Protecting Lung Health During Northwest Wildfires

American Lung Association reminds public to prepare for and react swiftly to protect respiratory health during ongoing wildfires

In response to the several fires burning out of control in Oregon and Washington, along with the far-drifting smoke produced by them, the American Lung Association is advising residents throughout the region to take extra precautions to protect their lung health.

Smoke and ash from the wildfires, which can, and has, rapidly spread to neighboring counties and even several other states in the west, can damage lungs and cause exacerbations of respiratory disease. The general public and especially vulnerable groups such as chronic lung disease patients, the elderly, children, pregnant women and outside workers, need to exercise caution.

Protecting lung health should be part of a wildfire emergency plan. As general recommendations:

  • Stay indoors: People living close to the fire-stricken areas should remain indoors, unless prompted by local officials to evacuate, and avoid breathing smoke, ashes and other pollution in the area.
  • Don't exercise outside: If you live close to or in the surrounding area, don't exercise outdoors, especially if you smell smoke or notice eye or throat irritation.
  • Don't count on a dust mask: Ordinary dust masks, designed to filter out large particles, and cloth facial coverings will not help. They still allow the more dangerous smaller particles to pass through. Special, more expensive dust masks with an N-95 or N-100 filter will filter out the damaging fine particles, but may not fit properly and are difficult for people with lung disease to use. Due to the COVID19 pandemic, N95 masks may not be readily available due to shortages and because they are needed for frontline health care workers.  If you have lung disease, consult with your doctor before using a N95 mask. These masks can make it more difficult for anyone to breathe and should only be used if you must go outside.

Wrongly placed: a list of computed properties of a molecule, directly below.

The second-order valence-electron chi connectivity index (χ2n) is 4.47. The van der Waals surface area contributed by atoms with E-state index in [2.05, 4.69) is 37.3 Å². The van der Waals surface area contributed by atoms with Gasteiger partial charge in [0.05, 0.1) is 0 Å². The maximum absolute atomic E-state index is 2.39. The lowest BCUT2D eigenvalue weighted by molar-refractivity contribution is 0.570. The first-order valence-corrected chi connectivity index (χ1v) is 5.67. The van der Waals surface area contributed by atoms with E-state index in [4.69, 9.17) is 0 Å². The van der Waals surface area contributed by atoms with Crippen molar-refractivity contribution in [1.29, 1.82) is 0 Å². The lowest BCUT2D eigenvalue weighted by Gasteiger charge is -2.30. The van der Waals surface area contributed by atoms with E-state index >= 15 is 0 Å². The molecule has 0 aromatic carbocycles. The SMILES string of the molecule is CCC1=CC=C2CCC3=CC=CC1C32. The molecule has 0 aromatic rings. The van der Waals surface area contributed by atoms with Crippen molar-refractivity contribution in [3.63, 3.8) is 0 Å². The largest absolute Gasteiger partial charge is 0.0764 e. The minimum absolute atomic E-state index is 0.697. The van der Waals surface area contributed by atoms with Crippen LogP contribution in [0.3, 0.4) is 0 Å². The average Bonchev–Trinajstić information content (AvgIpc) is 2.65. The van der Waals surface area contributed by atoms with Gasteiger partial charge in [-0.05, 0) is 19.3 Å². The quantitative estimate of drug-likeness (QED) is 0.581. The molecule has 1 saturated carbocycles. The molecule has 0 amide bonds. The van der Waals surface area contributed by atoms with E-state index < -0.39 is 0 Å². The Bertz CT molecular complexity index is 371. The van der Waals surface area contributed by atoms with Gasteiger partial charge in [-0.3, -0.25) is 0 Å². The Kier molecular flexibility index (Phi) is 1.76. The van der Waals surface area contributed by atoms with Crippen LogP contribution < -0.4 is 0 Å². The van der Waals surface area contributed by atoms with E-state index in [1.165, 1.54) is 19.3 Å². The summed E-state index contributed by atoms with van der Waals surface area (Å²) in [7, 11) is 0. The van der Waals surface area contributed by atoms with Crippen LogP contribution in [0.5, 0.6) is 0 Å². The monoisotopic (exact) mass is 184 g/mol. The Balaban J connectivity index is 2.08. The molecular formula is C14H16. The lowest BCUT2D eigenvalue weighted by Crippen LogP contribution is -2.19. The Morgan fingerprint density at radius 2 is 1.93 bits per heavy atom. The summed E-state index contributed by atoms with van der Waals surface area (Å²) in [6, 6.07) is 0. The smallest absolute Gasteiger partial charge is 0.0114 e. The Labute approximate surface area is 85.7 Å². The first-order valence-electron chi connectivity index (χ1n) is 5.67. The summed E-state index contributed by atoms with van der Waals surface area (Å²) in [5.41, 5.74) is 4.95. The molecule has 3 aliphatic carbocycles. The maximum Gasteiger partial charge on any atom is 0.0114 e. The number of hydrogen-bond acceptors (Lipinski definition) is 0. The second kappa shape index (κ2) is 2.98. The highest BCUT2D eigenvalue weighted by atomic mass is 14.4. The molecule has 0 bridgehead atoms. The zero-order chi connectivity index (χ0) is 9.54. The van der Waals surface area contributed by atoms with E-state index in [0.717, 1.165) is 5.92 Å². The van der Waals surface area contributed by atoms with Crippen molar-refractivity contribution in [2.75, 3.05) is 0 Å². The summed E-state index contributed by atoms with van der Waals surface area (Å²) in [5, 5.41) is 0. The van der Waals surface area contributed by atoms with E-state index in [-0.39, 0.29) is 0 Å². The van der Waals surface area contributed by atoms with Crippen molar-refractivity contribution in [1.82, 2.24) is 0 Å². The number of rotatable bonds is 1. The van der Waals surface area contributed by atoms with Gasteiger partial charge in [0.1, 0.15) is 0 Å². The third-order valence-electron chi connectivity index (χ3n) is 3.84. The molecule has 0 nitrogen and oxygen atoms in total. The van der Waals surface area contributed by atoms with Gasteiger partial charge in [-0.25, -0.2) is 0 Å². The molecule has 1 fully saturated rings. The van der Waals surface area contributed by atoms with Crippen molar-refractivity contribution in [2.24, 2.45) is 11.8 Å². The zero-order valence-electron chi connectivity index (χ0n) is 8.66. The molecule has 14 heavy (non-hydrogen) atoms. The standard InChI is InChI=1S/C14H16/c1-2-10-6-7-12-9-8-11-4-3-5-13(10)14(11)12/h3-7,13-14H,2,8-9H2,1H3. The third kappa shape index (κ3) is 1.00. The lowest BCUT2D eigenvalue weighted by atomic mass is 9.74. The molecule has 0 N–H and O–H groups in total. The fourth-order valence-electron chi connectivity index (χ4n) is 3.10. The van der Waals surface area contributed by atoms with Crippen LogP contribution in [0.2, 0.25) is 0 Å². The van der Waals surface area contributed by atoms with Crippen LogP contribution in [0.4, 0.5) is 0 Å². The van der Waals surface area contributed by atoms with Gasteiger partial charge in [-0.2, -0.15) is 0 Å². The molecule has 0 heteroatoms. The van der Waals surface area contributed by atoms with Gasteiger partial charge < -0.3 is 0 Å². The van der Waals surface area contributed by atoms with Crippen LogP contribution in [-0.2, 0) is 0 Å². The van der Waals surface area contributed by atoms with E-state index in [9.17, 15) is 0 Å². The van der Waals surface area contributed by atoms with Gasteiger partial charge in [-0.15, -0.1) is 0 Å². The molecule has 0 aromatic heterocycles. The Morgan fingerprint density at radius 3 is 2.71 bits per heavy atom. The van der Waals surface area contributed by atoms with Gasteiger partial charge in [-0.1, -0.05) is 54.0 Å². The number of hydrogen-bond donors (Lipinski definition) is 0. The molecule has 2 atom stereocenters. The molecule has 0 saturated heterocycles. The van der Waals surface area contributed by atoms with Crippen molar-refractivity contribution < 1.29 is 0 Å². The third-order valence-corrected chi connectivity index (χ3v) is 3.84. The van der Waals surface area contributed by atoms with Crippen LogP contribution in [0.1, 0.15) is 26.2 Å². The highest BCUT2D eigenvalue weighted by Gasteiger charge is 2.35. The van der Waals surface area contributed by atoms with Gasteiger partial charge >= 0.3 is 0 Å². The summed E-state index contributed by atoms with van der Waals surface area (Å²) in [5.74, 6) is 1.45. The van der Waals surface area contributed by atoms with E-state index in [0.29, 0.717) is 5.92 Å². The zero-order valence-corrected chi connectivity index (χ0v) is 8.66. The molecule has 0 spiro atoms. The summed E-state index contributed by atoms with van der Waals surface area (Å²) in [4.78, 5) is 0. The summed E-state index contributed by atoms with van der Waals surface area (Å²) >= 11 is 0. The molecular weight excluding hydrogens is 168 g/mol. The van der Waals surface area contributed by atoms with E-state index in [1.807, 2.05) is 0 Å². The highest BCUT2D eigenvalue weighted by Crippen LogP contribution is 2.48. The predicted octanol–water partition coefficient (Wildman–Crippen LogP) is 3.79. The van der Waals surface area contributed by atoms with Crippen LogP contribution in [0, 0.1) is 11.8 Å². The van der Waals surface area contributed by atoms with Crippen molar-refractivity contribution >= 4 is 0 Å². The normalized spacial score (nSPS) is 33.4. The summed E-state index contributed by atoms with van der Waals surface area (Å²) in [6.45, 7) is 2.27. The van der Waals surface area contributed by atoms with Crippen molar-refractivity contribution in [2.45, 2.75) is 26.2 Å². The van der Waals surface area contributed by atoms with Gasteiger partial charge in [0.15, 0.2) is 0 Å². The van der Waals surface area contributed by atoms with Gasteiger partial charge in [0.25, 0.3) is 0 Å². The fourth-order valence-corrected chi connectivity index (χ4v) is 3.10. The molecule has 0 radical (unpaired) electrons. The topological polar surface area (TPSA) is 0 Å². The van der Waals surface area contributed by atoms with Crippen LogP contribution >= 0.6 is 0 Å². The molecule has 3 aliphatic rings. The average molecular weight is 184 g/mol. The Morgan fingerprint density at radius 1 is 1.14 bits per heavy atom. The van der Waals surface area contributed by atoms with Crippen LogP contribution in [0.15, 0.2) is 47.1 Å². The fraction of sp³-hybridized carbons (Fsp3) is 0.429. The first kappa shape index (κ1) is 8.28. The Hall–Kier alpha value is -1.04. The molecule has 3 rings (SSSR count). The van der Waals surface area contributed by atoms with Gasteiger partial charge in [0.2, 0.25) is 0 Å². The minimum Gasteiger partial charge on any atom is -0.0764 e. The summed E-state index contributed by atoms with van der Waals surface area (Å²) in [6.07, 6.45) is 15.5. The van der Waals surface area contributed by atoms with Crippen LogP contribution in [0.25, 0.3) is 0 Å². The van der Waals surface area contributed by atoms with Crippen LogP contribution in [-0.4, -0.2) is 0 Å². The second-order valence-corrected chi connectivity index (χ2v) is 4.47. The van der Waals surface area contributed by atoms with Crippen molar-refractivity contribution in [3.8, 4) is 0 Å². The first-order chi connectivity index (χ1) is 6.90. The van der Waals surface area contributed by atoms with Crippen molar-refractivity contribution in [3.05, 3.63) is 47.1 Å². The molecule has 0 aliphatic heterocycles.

• Take precautions for kids: Extra precaution should be taken for children, who are more susceptible to smoke.  Their lungs are still developing, and they breathe in more air (and consequently more pollution) for their size than adults. N-95 m=masks should not be used for children because they will likely not fit properly.
  • Roll up your car windows: When driving your car in smoky areas, keep your windows and vents closed, and operate on "recirculate" setting, including when using air conditioning. 
  • Protect the air in your home: Stay inside as much as possible, with doors, windows and fireplace dampers shut and preferably with clean air circulating through air conditioners and air cleaners. Use air conditioners on the recirculation setting to keep from pulling outside air into the room. Air cleaning devices that have HEPA filters can provide added protection from the soot and smoke. Place damp towels under the doors and other places where the outside air may leak in.
  • Prepare to evacuate if directed. Listen very closely to your local or state officials and act when ordered to protect yourself and your family. In advance, prepare any medications, medical devices, emergency contact information and a list of prescriptions to take with you.

For an exhaustive list of recommendations to protect lung health during wildfires, see this handy Wildfire Preparedness Flyer. This information is also available in Spanish, Chinese, Vietnamese, Tagalog and Russian. 

Further resources include our in-depth blog on COVID-19 and Wildfires, along with general information on respiratory health during wildfires at

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